There is little doubt that blockchain is set to revolutionise industries such as finance, health, government, medicine, manufacturing, logistics and transportation.

Data centre managers will have to adjust to the changing realities presented by blockchain's challenges, including demands for exceptional and unprecedented levels of power and cooling.

Importantly, and in this light, organisations will need agile data centres with the most appropriate infrastructure in order to remain competitive. This will also include a secure environment because the promise of exceptional riches from the crypto-currency market is giving rise to a slew of new, multi-faceted cyber threats with which the new breed of agile data centres will be forced to contend.

As we've come to realise, blockchain and other modern workloads - including mobile, analytics, Internet of things, social media and machine learning - are beyond the capabilities and resources of the traditional data centre. Fortunately, the era of the agile data centre is fast approaching.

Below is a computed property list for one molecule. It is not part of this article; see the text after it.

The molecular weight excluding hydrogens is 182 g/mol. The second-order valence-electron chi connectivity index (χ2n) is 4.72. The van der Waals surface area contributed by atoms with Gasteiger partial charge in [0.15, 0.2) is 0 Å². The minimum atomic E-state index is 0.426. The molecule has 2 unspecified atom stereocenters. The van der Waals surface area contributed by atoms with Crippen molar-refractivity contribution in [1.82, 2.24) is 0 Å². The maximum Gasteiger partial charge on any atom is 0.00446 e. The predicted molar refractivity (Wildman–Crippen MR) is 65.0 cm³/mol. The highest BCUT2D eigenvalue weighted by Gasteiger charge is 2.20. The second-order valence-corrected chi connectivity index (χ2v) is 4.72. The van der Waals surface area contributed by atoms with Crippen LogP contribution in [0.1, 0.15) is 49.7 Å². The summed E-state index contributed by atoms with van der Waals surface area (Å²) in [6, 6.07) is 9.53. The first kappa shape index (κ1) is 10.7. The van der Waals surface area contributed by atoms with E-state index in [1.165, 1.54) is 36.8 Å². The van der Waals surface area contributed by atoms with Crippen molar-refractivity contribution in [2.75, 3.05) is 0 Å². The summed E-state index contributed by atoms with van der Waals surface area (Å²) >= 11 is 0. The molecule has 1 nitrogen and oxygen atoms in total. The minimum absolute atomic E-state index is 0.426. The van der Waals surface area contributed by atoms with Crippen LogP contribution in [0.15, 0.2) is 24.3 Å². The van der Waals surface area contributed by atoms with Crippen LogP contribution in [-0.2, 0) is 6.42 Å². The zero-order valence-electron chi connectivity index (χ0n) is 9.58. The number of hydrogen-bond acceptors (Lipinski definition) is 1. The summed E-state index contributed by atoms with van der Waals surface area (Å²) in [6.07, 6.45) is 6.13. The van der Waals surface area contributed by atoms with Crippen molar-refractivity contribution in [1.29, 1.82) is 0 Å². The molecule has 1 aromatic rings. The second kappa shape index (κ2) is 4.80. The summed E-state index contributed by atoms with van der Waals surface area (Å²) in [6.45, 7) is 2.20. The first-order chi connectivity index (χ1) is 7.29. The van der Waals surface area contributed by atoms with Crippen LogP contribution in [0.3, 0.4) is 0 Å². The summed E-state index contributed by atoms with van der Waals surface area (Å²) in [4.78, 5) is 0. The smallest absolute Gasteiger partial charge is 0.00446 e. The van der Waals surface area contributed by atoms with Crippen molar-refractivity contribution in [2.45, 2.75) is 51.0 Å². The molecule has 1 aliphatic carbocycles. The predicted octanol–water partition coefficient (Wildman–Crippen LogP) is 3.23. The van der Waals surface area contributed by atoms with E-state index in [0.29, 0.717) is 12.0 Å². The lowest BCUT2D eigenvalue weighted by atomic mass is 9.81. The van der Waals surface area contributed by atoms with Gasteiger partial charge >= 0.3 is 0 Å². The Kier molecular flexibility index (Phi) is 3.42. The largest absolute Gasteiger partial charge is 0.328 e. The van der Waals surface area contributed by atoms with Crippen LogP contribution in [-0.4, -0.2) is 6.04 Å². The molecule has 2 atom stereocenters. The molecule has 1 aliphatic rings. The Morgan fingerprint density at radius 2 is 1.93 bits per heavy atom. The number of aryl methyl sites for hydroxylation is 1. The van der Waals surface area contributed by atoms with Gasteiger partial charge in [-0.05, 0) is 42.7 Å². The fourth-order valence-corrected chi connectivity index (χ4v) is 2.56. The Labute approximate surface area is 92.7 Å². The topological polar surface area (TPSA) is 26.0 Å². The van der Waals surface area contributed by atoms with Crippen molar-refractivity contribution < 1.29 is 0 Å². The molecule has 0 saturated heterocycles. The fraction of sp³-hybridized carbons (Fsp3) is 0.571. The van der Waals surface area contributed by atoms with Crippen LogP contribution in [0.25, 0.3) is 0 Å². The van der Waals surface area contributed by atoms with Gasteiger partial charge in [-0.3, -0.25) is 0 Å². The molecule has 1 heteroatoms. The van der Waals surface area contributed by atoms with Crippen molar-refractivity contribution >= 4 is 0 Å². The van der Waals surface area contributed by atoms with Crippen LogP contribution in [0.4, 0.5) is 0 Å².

Paul Stuttard

Director, Duxbury Networking.

Paul Stuttard is a director of specialist distributor Duxbury Networking. Currently Cape-based, he has been with the company for 29 years and has extensive experience in the IT industry, particularly within the value-added distribution arena. His focus is on the formulation of future-oriented network optimisation strategies and business development objectives in collaboration with resellers and end-users in Southern Africa.